Before you sign a thing or hammer a single nail, do some research to check out your potential return on investment. If you're adding bedrooms or bathrooms, for example, this can boost your home's resale value, but by how much?
If you can, find a realtor that you trust, and look at "comps" in your neighborhood. Comps are homes near yours that have the same stats as yours, like the number of bedrooms and bathrooms. Checking out some comps can give you an idea of whether you're sinking more money into your renovation than you'll get back when you eventually sell the house.
Whether you're adding a bathroom, remodeling the kitchen, or replacing carpet with hardwoods, a realtor is your best friend when it comes to sussing out the value of your renovation. He has access to databases of home sales in your area and can tell you what a 2 bedroom/1 bathroom home with an outdated kitchen tends to sell for in your area versus one with an updated kitchen. If homes in your area with wall to wall carpeting are selling for the same prices as similar-sized ones with hardwood floors throughout, you need to decide if you're willing to take the hit to make your house look the way you want.
Author's Note: 10 Major Construction Mistakes
As you probably guessed from reading this article, my husband and I recently went through a couple of serious renovations ourselves. We built a two bedroom, one bathroom addition last winter and had to replace the roof on the older part of the house just a couple of months ago. Like many homeowners, we learned as we went. We were very fortunate to have a neighbor who is also an architect that was able to hold our hand through the big renovation, and he saved us from quite a few of the common pitfalls that come with projects like these.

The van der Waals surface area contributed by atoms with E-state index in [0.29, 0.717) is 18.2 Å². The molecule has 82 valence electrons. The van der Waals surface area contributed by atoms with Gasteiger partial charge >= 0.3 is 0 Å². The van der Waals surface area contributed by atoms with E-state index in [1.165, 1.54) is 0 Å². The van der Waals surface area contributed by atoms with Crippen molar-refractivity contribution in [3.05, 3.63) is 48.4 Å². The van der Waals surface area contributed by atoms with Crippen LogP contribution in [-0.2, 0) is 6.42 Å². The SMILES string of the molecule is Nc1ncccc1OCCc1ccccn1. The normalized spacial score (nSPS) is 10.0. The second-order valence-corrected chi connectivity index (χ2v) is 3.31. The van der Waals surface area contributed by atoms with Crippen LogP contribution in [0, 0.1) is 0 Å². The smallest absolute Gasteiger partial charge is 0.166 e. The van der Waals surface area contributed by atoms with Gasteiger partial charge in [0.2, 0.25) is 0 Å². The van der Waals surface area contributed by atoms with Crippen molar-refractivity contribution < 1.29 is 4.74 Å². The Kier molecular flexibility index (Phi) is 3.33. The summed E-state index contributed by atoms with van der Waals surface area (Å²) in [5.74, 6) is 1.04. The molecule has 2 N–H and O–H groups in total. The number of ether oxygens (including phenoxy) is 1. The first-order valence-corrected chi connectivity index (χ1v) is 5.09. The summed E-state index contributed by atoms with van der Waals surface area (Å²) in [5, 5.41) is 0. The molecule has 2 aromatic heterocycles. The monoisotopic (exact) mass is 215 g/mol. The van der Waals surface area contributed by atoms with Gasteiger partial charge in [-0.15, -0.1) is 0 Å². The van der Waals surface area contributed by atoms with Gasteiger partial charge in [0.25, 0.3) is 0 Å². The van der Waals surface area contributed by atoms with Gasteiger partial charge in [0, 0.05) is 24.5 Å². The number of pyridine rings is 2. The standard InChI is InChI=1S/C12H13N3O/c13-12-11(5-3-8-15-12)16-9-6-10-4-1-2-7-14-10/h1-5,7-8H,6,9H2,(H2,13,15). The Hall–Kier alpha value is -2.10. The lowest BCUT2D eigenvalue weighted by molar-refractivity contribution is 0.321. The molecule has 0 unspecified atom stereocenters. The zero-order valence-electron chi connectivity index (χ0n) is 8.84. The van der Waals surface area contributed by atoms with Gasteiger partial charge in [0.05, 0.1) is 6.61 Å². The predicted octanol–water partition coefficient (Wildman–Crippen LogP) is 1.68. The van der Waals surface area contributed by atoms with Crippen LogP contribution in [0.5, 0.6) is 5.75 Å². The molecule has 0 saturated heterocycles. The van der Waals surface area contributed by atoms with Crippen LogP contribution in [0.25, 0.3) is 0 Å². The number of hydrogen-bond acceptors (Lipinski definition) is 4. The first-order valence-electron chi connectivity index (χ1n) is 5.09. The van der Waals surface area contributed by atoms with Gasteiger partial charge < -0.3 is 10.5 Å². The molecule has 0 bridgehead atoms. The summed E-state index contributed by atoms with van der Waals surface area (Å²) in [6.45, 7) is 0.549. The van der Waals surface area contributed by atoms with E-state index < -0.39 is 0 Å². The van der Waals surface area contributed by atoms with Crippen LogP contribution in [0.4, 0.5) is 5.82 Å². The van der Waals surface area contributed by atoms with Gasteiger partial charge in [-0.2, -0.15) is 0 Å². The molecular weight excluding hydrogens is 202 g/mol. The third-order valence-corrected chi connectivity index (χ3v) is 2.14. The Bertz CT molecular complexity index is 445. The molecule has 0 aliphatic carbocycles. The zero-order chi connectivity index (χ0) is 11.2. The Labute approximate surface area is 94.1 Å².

There were some tough times, especially when we were working on the addition. The hardest part for us, by far, was when they hung and sanded the drywall. Drywall dust gets absolutely everywhere. People tried to warn us, but it still didn't prepare me for weeks of drywall dust on everything in our house. I have never been so happy to vacuum and dust in my life as when that part of the project was finished.
Renovations can be disruptive and noisy, but it's also a lot of fun to watch your home transform and even to get in there and do some of the work yourself.
- Angie's List. "Licensed, bonded & insured." (March 5, 2012) http://www.angieslist.com/contractor/license-bonded-insured.htm
- Friends of John Garner Museum. "Historic Building + Renovations = Expect the Unexpected." (March 14, 2012) http://www.friendsofjohngarnermuseum.org/2009phase2construction/expecttheunexpected.html
- HGTV. "25 Biggest Renovating Mistakes." (March 14, 2012) http://www.hgtv.com/home-improvement/25-biggest-renovating-mistakes/index.html
- HUD. "Rehab a Home w/HUD's 203(k)." U.S. Department of Housing and Urban Development. (March 5, 2012) http://portal.hud.gov/hudportal/HUD?src=/program_offices/housing/sfh/203k/203kabou
- Karma Construction. "The 15 Biggest Remodeling Mistakes...and how to avoid them." (March 5, 2012) http://www.karmaconstruction.com/15_Biggest_Remodeling_Mistakes.html
- Kirkwood, Chrissy. "Common Mistakes Homeowners Make During Renovations." Trulia. March 21, 2011. (March 14, 2012) http://www.trulia.com/blog/nashville_real_estate/2011/03/common_mistakes_homeowners_make_during_renovations
- Soniak, Matt. "Why Does the Leaning Tower of Pisa Lean?" Mental Floss. August 18, 2011. (March 5, 2012) http://www.mentalfloss.com/blogs/archives/97422
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